Summary: I’m going to give a $10k prize to the best evidence that my preferred approach to AI safety is doomed. Submit by commenting on this post with a link by April 20.
This vision has a huge number of possible problems and missing pieces; it’s not clear whether these can be resolved. Many people endorse this or a similar vision as their current favored approach to alignment, so It would be extremely valuable to learn about dealbreakers as early as possible (whether to adjust the vision or abandon it).
Here’s the plan:
- If you want to explain why this approach is doomed, explore a reason it may be doomed, or argue that it’s doomed, I strongly encourage you to do that.
- Post a link to any relevant research/argument/evidence (a paper, blog post, repo, whatever) in the comments on this post.
- The contest closes April 20.
- You can submit content that was published before this prize was announced.
- I’ll use some process to pick my favorite 1-3 contributions. This might involve delegating to other people or might involve me just picking. I make no promise that my decisions will be defensible.
- I’ll distribute (at least) $10k amongst my favorite contributions.
If you think that some other use of this money or some other kind of research would be better for AI alignment, I encourage you to apply for funding to do that (or just to say so in the comments).
This prize is orthogonal and unrelated to the broader AI alignment prize. (Reminder: the next round closes March 31. Feel free to submit something to both.)
This contest is not intended to be “fair”---the ideas I’m interested in have not been articulated clearly, so even if they are totally wrong-headed it may not be easy to explain why. The point of the exercise is not to prove that my approach is promising because no one can prove it’s doomed. The point is just to have a slightly better understanding of the challenges.
Background on what I’m looking for
I’m most excited about particularly thorough criticism that either makes tight arguments or “plays both sides”---points out a problem, explores plausible responses to the problem, and shows that natural attempts to fix the problem systematically fail.
If I thought I had a solution to the alignment problem I’d be interested in highlighting any possible problem with my proposal. But that’s not the situation yet; I’m trying to explore an approach to alignment and I’m looking for arguments that this approach will run into insuperable obstacles. I'm already aware that there are plenty of possible problems. So a convincing argument is trying to establish a universal quantifier over potential solutions to a possible problem.
On the other hand, I’m hoping that we'll solve alignment in a way that knowably works under extremely pessimistic assumptions, so I’m fine with arguments that make weird assumptions or consider weird situations / adversaries.
Examples of interlocking obstacles I think might totally kill my approach:
- Amplification may be doomed because there are important parts of cognition that are too big to safely learn from a human, yet can’t be safely decomposed. (Relatedly, security amplification might be impossible.)
- A clearer inspection of what amplification needs to do (e.g. building a competitive model of the world in which an amplified human can detect incorrigible behavior) may show that amplification isn’t getting around the fundamental problems that MIRI is interested in and will only work if we develop a much deeper understanding of effective cognition.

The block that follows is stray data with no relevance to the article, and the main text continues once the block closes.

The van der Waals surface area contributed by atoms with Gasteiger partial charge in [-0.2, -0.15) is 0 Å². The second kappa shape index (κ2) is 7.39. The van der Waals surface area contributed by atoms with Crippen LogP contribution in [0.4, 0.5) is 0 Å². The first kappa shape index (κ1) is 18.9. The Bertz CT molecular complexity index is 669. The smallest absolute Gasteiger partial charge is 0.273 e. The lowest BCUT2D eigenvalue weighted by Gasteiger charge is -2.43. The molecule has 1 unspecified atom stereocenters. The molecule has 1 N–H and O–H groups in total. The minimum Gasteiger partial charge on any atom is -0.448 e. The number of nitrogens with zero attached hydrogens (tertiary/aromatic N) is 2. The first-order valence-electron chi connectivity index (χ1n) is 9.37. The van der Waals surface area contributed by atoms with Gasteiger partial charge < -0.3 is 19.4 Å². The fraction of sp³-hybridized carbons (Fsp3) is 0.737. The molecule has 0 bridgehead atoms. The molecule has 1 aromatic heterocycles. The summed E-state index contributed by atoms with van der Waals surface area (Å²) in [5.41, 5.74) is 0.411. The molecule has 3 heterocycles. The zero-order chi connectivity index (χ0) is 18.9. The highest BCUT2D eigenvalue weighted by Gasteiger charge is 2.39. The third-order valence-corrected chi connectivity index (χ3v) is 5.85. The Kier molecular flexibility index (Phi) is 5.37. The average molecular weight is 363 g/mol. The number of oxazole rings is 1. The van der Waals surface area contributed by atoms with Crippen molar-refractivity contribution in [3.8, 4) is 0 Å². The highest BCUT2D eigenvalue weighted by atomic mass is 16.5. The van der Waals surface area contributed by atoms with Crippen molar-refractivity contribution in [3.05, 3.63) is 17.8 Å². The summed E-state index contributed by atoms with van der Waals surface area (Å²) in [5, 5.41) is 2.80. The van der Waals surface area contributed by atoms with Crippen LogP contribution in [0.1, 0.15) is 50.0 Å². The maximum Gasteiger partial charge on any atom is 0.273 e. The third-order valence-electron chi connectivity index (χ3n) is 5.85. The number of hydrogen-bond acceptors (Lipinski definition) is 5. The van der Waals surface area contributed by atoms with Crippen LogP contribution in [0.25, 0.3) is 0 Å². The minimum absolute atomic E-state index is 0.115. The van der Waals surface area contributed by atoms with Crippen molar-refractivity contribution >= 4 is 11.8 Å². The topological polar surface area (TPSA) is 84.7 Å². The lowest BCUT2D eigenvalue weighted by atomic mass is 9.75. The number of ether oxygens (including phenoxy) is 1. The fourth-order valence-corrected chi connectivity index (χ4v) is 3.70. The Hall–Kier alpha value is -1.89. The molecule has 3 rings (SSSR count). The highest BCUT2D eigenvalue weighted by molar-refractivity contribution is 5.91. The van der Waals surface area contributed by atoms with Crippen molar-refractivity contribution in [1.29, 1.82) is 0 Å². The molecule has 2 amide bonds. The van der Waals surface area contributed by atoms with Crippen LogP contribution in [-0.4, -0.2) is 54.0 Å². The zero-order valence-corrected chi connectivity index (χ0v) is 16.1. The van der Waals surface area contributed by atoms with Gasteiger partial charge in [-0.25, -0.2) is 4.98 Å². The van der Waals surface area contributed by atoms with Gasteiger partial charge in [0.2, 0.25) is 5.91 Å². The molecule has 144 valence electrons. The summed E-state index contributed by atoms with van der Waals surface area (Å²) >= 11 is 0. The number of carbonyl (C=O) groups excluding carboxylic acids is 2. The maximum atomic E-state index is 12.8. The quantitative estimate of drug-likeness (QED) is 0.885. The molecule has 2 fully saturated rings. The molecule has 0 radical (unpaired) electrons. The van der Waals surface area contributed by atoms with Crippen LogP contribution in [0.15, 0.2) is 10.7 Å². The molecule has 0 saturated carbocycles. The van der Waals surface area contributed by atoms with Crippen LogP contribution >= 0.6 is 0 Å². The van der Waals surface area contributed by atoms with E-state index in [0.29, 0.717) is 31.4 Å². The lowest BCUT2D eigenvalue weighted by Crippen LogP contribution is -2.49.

- There may be kinds of errors (or malign optimization) that are amplified by amplification and can’t be easily controlled (or this concern might be predictably hard to address in advance by theory+experiment).
- Corrigibility may be incoherent, or may not actually be easy enough to learn, or may not confer the kind of robustness to prediction errors that I’m counting on, or may not be preserved by amplification.
- Satisfying safety properties in the worst case (like corrigibility) may be impossible. See this post for my current thoughts on plausible techniques. (I’m happy to provisionally grant that optimization daemons would be catastrophic if you couldn’t train robust models.)
- Informed oversight might be impossible even if amplification works quite well. (This is most likely to be impossible in the context of determining what behavior is catastrophic.)
I value objections but probably won't have time to engage significantly with most of them. That said: (a) I’ll be able to engage in a limited way, and will engage with objections that significantly shift my view, (b) thorough objections can produce a lot of value even if no proponent publicly engages with them, since they can be convincing on their own, (c) in the medium term I’m optimistic about starting a broader discussion about iterated amplification which involves proponents other than me.
I think our long-term goal should be to find, for each powerful AI technique, an analog of that technique that is aligned and works nearly as well. My current work is trying to find analogs of model-free RL or AlphaZero-style model-based RL. I think that these are the most likely forms for powerful AI systems in the short term, that they are particularly hard cases for alignment, and that they are likely to turn up alignment techniques that are very generally applicable. So for now I’m not trying to be competitive with other kinds of AI systems.